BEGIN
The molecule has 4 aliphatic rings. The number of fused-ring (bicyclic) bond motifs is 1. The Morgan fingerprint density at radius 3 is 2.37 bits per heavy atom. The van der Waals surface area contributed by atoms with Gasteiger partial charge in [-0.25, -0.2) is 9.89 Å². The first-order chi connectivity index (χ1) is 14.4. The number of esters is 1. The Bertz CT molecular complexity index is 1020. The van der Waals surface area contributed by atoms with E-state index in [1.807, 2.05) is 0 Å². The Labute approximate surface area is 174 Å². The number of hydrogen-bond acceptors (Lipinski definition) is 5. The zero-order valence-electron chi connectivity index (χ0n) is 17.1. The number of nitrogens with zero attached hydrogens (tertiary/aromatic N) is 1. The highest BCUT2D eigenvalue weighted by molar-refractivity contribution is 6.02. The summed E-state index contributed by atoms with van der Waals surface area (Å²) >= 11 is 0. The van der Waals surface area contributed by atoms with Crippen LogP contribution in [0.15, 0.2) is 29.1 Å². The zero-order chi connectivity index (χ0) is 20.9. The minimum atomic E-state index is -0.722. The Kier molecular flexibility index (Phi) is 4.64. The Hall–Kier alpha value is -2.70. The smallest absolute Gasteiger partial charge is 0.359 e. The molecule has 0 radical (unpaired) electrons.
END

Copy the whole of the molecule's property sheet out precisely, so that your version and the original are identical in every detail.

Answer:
The molecule has 4 aliphatic rings. The number of fused-ring (bicyclic) bond motifs is 1. The Morgan fingerprint density at radius 3 is 2.37 bits per heavy atom. The van der Waals surface area contributed by atoms with Gasteiger partial charge in [-0.25, -0.2) is 9.89 Å². The first-order chi connectivity index (χ1) is 14.4. The number of esters is 1. The Bertz CT molecular complexity index is 1020. The van der Waals surface area contributed by atoms with E-state index in [1.807, 2.05) is 0 Å². The Labute approximate surface area is 174 Å². The number of hydrogen-bond acceptors (Lipinski definition) is 5. The zero-order valence-electron chi connectivity index (χ0n) is 17.1. The number of nitrogens with zero attached hydrogens (tertiary/aromatic N) is 1. The highest BCUT2D eigenvalue weighted by molar-refractivity contribution is 6.02. The summed E-state index contributed by atoms with van der Waals surface area (Å²) >= 11 is 0. The van der Waals surface area contributed by atoms with Crippen LogP contribution in [0.15, 0.2) is 29.1 Å². The zero-order chi connectivity index (χ0) is 20.9. The minimum atomic E-state index is -0.722. The Kier molecular flexibility index (Phi) is 4.64. The Hall–Kier alpha value is -2.70. The smallest absolute Gasteiger partial charge is 0.359 e. The molecule has 0 radical (unpaired) electrons.